5. Type of Relation with instructor/other learners (Social / Personal / Professional)

Ed discussed the components of the online environment and suggested we need to be assessing courses not only at the end, but pre-course and during. We should be assessing students entering the course, teachers capabilities to teach online prior to the course, and course design prior to the course. During the course, the process in the LMS should be reviewed. And post-course, one should look at student evaluations and learning outcomes.

In focusing on teaching, he suggested we look at seven categories of competencies:

Personal

Technical

Administrative

Instructional Design

Assessment

Pedagogical

Social Processes and Presence

All of these should be aligned with the learning outcomes and aligned with faculty development.

Nice job, Ed Bowen!

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Personalized Learning Environments – Tools that Support Learning-Centered Instruction

Rhonda Ficek, Minnesota State University

A very nice presentation on the use of different web-based tools to drive the development of PLE’s for students. PLE’s are personally managed learning spaces that are social, distributed, and layered with both formal and informal learning. Key features included:

– Communication tools

Flexible structures

Integrated formal and informal learning

She discussed tools in four areas of instruction:

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4 quadrants

Writing: Google Docs / Wikis / Google Notebook

Presentation Tools : Google Presentation

Organize Resources: Zotero / Flickr / delicious

Collaboration: Skype / Wimba

Think Tank http://thinktank.4teachers.org/

E Portfolios: Minnesota eFolio

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Free Web-Based Tools

Google Notebook www.google.com/notebook

Zoho www.zoho.com

Google Docs: http://docs.google.com

Zotero – bibliography help (Firefox only)

Nice job, Rhonda!

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Mashing Up the Face of Academia –

John Krutsch, Senior Director of Distance Ed, Utah Valley University

John reviewed teaching and personal learning through mash ups. He demonstrated:

Viral videos (President George Bush singing rap)

– The Mashed Up song of the day from local radio
Nothing new – Simon and Garfunkel in 1969 combined Silent Night and Evening News

Teachers have historically been doing this:

Rewrite stories

Thematic Events

Movie Madness http:/www.uvsc.edu/disted/madness

Romeo and Juliet’s Blackboard / WEBCt “affair”

John discussed some of the technologies available, including Twitter feeds, Google Map feeds, Open API (application programming interface), FlickrVision, TwitterVision, SLoodle (mashup of Second Life and Moodle), etc.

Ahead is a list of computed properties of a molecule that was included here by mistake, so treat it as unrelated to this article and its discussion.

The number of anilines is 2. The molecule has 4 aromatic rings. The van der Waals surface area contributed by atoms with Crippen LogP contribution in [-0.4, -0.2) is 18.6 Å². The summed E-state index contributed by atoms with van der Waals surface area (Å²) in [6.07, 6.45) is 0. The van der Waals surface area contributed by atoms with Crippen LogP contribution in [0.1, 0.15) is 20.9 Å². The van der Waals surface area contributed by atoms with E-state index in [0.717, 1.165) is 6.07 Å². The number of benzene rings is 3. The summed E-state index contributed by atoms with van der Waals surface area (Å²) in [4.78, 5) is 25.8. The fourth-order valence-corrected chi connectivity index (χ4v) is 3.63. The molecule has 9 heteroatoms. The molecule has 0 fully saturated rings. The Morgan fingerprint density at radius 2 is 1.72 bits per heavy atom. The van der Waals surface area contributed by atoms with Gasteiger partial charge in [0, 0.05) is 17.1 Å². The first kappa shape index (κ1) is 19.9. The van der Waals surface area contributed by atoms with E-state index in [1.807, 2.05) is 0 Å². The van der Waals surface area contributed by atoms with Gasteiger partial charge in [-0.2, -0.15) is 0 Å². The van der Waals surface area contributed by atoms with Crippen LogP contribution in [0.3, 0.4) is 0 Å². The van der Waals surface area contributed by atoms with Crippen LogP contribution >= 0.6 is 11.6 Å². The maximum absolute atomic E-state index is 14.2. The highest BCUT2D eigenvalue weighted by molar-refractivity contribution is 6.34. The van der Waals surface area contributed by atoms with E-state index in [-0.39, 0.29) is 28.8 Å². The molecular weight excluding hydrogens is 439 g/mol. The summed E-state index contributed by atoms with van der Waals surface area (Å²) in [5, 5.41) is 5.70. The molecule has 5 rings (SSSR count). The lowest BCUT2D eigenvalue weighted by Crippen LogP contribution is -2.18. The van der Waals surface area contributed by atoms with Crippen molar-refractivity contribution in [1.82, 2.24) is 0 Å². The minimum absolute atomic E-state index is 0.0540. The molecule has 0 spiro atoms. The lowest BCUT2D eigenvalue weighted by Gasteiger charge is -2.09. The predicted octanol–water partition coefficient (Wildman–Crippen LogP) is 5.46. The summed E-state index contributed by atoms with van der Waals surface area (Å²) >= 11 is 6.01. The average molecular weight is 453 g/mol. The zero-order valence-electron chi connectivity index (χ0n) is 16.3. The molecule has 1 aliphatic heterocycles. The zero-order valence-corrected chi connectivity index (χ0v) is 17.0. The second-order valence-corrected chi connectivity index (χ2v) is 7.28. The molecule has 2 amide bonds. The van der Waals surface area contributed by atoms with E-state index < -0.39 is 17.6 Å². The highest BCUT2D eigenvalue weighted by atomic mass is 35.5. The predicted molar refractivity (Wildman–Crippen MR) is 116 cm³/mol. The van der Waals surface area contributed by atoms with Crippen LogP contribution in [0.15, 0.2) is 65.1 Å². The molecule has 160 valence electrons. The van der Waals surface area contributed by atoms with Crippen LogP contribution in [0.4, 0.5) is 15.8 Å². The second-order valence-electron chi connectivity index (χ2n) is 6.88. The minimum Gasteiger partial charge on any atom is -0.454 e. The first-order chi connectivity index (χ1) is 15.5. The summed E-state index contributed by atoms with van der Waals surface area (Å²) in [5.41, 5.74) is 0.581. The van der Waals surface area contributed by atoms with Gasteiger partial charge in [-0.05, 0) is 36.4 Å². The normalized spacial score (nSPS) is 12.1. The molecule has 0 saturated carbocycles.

John’s main point: Culture of Mashups allows students to participate in creation of course content.

Mashups can occur at lesson-level, course-level, or degree-level. Mashups at the course level help break the monopoly of single textbooks as content source.

John reinforced Barry Dahl’s point from yesterday that teachers need to engage their students, and suggested teachers of the future will resemble Club DJ’s, shifting their content if it is not engaging students.

He summarized by suggesting that mashups allow students to take more ownership of their own education, reusing, remixing, and resubmiting material as part of their personal learning journey. This all supposes that alternate forms of assessment will be needed.

John’s blog – http://technagogy.blogsot.com

Still trying to get my head around tying mashups to learning outcomes…but an interesting presentation, John!

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As usual, my head is spinning. I present tomorrow on Instructional Uses of Social Bookmarking, and I am looking forward to another great day!

An Instructional Technologist’s Eye…

Ken Rockwell, talking about photography, said, “Maybe because it’s entirely an artist’s eye, patience and skill that makes an image and not his tools.”

An artist’s eye, patience, and skill…

Tools

There have been some interesting blog posts this past week on tools. I was reading Geeky Mom last night and she noted:

Most of the faculty that reach out to me are really just asking for tech support. They want to know how to perform certain tasks in Blackboard. They want to know how to edit a web site. They don’t tend to ask the bigger questions: what is appropriate technology for me to use to achieve my goals, how should I use x to help my students learn.

She articulated an irritant I have felt in the past. The majority of faculty that do seek my help come to me to find out how to use some tool or fix some problem. They rarely ask if the particular tool they are interested in makes a difference in student learning. Yet Alan Levine raised an interesting point when he commented on the above blog posting:

IMHO, the variances in cultures and organizations are going to make for a normal spectrum of roles for Instructional Technologists, but a lot ultimately rests on our shoulders for taking the long hard path to craft the changes from within the boxes of limiting job descriptions- to locally build up our own reputations inside our organization.